Monday, November 17, 2014

WVTK Local & State News November 17, 2014

The Vermont Attorney General's Office is asking a federal court to uphold the state's law on labeling genetically engineered food. A press release says the state issued a filing last week stating that the court should dismiss the lawsuit against the law. Attorney General Bill Sorrell says, "The state's filing explains why Vermont's labeling law is constitutionally sound." Under the scheduling order signed by the Court, both sides will have an opportunity to submit additional filings over the next few weeks. The Attorney General's Office says a time for oral arguments over the law could be scheduled as early as mid-December. After oral arguments are heard, it will take weeks or months before a decision is issued.

A suspended Colchester police officer facing federal gun and drug charges is out of jail and on his way to a rehabilitation center in southern Vermont. Detective Cpl. Tyler Kinney was released from jail this morning and taken to federal court in Burlington where he was to be fitted with a monitoring device before he heads to the drug rehab facility. Kinney was released despite a request by federal prosecutors that he remain incarcerated. According to reports, Kinney made threats against the man to whom he allegedly provided guns and drugs from an evidence locker. Kinney was arrested last week. His lawyer agreed to GPS monitoring.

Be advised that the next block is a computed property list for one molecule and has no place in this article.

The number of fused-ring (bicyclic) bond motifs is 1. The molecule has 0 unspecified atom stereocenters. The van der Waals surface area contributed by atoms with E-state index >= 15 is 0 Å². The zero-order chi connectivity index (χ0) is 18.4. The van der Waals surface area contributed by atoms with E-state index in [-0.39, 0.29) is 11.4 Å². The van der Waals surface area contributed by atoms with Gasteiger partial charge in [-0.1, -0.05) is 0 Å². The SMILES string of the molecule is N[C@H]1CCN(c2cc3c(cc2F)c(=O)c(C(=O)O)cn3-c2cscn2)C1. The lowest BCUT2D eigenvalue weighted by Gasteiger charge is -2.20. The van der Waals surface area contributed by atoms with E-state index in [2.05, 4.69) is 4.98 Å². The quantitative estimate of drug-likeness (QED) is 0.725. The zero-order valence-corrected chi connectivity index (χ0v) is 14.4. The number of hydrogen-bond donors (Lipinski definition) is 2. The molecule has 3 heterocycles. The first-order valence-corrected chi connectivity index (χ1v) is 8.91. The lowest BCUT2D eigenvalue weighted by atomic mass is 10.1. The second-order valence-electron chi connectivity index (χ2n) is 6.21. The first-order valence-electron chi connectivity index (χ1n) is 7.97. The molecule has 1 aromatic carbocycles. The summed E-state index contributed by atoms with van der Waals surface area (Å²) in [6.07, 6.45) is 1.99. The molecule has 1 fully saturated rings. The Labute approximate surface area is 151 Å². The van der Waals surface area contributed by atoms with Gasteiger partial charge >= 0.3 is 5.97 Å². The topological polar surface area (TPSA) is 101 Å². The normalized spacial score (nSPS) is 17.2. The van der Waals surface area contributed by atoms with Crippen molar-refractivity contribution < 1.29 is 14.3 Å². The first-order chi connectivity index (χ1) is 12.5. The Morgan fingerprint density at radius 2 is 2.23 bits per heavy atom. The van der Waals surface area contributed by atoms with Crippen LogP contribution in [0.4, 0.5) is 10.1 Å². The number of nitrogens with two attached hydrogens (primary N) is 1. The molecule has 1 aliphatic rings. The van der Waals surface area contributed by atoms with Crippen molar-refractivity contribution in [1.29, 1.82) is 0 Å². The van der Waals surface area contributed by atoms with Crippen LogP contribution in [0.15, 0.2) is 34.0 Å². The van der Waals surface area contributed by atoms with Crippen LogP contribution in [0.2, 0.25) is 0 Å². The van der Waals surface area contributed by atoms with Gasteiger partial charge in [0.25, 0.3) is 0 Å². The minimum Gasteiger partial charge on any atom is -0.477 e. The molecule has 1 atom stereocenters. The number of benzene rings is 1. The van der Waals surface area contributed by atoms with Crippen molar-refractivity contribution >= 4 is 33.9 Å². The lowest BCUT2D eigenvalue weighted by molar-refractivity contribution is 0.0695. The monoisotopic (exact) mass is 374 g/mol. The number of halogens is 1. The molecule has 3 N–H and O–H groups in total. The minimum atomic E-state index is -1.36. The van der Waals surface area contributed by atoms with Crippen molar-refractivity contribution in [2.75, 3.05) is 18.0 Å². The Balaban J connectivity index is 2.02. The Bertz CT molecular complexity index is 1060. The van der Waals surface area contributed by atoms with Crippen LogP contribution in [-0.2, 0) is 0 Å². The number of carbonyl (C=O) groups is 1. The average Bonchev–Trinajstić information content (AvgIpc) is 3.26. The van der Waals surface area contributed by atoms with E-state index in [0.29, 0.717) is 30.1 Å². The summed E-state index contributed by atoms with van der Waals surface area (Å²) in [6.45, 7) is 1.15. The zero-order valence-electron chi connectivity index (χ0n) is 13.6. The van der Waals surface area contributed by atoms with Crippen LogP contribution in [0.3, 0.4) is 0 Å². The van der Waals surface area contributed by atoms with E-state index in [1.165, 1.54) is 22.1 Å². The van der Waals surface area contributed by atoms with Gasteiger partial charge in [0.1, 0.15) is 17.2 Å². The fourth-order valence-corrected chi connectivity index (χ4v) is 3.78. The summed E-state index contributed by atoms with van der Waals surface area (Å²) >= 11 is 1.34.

The Vermont Health Connect Website is back up and running. State officials took Vermont Health Connect offline in mid-September because it had been plagued with all kinds of problems. After a number of improvements and tests, the site went live on Saturday, just in time for open-enrollment to begin.

A key architect of Vermont's single-payer health system is at the center of a national controversy. MIT professor Jonathan Gruber is under fire for comments he made over the creation of Obamacare. Several videos have surfaced in which Gruber suggests the authors took advantage of an American public too dumb to understand the law. Gruber has also been involved in Vermont health care reform helping to write the report that was used as the basis for Act 48, the law that puts Vermont on course to move to single-payer. And he remains under a $450,000 contract to help develop the financing plan for single-payer in Vermont. Now a number of lawmakers and residents of the Green Mountain State are asking the Shumlin Administration to cut ties with Gruber.